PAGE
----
After 23 years in the field, there isn’t much that Kristin Bevens hasn’t seen in the world of hourly staffing of warehouse labor. She’s seen worker wage rates fall and stay in the toilet during the 1990s and 2000s. She saw them recover about a decade ago and rise dramatically with the dawn of e-commerce and warehouse fulfillment demand. She then saw them soar during the pandemic as goods ordering crested and seemingly everyone ordered from home.
As the economy moves to the back side of the pandemic, wage rates have stabilized, but not by much. Demand remains very tight in virtually every market and shows no sign of letting up. Hourly wages, though plateauing, remain historically strong as well, said Bevens, who is vice president, national partnership program and operations team, at EmployBridge, one of the largest logistics hourly staffing firms in the country.
Whereas her clients would hire 20 to 100 people to cover daily shifts — one client during the pandemic hired 2,000-5,000 workers at one site at one time — today they would hire five to 10 people a day. There are also fewer sign-on bonuses, Bevens said.
“There’s not the frenzied level that we saw back then,” she said.
Still, there’s little chance things will return to the era of the mid-decade, not with the post-pandemic warehouse environment where it currently lies. Full demand for warehouse space translates into increasing demand for workers, barring the unlikely event of technology replacing almost everyone.
Workforce participation rates are strong in almost every city that EmployBridge canvasses. In Louisville, Kentucky, an unusually strong market, of a workforce of 681,000 only about 20,000 workers were available, her data showed.
“There are just so many choices out there” in terms of employment opportunities, Bevens said in a phone interview earlier this month.
Hiring on the national level has plateaued as well. According to the Bureau of Labor Statistics, warehousing and storage hiring dropped about 12,000 jobs in March. Employment in warehousing and the larger transportation classification has shown little net change in recent months, the BLS said.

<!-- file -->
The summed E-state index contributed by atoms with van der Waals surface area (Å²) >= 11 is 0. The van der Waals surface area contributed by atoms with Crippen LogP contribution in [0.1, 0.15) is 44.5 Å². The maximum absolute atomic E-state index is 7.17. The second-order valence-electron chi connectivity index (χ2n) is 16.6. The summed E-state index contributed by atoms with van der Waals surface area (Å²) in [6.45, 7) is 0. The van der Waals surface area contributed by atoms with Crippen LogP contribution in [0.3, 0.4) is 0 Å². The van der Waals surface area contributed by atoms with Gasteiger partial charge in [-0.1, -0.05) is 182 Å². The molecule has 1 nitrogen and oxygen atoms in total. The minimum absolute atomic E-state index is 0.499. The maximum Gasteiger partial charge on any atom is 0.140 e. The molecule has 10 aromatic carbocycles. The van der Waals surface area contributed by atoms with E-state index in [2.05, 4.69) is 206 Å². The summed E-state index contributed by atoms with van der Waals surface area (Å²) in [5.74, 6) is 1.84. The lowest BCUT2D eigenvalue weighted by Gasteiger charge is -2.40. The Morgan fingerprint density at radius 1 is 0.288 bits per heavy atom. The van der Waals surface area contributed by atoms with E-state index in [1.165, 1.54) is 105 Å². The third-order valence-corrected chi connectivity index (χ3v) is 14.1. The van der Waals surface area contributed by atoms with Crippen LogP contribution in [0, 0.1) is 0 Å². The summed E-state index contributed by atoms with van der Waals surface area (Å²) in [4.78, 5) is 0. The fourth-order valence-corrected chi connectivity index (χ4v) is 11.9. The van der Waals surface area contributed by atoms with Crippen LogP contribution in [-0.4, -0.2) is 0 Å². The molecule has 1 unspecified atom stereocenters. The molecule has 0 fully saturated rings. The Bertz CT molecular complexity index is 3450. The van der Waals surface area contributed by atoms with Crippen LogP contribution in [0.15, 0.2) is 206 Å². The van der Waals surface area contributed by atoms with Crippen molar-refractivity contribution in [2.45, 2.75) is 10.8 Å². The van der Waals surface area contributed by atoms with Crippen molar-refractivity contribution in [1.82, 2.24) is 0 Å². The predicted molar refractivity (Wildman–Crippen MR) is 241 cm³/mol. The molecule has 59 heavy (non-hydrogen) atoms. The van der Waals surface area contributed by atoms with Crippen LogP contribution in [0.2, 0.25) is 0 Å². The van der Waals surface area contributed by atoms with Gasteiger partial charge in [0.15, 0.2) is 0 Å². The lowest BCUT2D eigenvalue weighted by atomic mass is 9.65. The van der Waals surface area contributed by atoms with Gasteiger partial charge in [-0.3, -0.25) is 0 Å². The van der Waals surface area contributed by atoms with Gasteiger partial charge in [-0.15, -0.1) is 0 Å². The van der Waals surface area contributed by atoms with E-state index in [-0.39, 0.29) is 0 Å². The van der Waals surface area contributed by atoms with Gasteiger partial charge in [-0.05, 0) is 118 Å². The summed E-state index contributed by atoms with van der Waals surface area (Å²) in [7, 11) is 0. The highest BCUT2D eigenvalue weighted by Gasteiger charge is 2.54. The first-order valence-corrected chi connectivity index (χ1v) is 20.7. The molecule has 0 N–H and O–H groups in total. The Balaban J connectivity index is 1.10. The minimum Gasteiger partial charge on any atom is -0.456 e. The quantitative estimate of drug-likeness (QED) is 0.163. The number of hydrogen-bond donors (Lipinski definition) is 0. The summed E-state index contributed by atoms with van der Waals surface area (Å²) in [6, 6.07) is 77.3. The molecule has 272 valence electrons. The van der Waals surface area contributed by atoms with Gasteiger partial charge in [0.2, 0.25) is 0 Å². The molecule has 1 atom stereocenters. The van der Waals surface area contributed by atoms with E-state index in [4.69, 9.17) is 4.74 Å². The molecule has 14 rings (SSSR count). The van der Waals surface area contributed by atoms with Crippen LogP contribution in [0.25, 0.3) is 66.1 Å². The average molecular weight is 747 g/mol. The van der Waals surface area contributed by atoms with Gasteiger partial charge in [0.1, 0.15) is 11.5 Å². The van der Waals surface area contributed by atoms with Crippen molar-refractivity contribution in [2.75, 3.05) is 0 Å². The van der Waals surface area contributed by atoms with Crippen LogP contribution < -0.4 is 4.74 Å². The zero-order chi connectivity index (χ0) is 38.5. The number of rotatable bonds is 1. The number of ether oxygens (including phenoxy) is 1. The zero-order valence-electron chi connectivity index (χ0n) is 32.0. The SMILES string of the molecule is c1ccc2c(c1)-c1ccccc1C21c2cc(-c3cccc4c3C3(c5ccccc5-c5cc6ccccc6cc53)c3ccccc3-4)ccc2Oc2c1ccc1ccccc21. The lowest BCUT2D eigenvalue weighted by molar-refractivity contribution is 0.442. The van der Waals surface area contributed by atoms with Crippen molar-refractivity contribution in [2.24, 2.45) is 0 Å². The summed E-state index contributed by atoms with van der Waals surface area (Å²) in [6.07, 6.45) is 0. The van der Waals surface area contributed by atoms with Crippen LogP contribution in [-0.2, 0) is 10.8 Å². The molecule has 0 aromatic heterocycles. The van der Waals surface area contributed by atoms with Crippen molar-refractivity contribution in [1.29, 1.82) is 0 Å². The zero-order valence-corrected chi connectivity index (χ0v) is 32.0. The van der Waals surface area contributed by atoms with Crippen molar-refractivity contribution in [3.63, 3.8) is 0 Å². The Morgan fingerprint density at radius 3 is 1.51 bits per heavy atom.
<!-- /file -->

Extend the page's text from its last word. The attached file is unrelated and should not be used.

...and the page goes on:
Work wages vary depending on skill set, Bevens said. Warehouse pickers generally receive between $16 and $17 an hour. On the other end are lift truck operators at around $18 to $23, depending on the degree of work difficulty.
Brian Devine was a top EmployBridge executive before running a Columbus, Ohio-based company called Ignite Industrial Professionals, where he performs similar work in Ohio. He agreed that pay rates have stabilized in the Columbus and Dayton areas. Yet a chart showing average hourly wages from 2022 through 2022 indicates how far labor wages have risen in the past decade. It’s important to note that the data from 2022 is just for December’s activity, Devine said.
In general, wage rates have dropped between 50 cents and $1.50 an hour in recent months. At one time in proxy markets like Phoenix, Amazon.com. Inc. came into the market and offered as much as 35% higher wages than everyone else. With the company pulling back on staffing along with warehouse scope, today Amazon pays less than the prevailing market rates for forklift operators in Phoenix, according to Bevens.
Still, Amazon generates tremendous interest from hourly workers because of its generous benefits structure and the perks that come with being the biggest boy on the block,” she said. The drop in rates doesn’t deter people from showing up to work there.
Amazon is not the only company to manage this, said Bevens. “Some clients are able to offer a lower wage and get away with it because of the other qualities they bring to the table,” she said.
Wages are still the most important factor for accepting hourly warehouse worker jobs. However, wage increases have their limits, Bevens said. For workers at a certain wage level, another $1 or less an hour will not persuade them to jump ship. “Pay rates are already at a level playing field,” she said.
Competing for scarce, in-demand labor takes more than competitive hourly wages, regardless of their importance. Folks queuing for hourly work want flexibility and balance in their lives. They want to see more prevalent use of technology to help them with their work. “People are having to adjust to the workforce need and not the other way around,” she said. “Hourly employees want life to drive the work,” she said.
It’s happening, but maybe not fast enough. “Employers need to start looking at the work differently,” Bevens said. “We need to look at the work from the employee’s point of view.”
The savvier companies are making granular but important changes — for example, adding more time off for each available shift. “These bigger breaks make a difference,” she said.
Or starting a shift after the local school day starts so parents can drop off their children and still have time to head over to work. The latter approach has become commonplace because of its popularity with staffers, she said.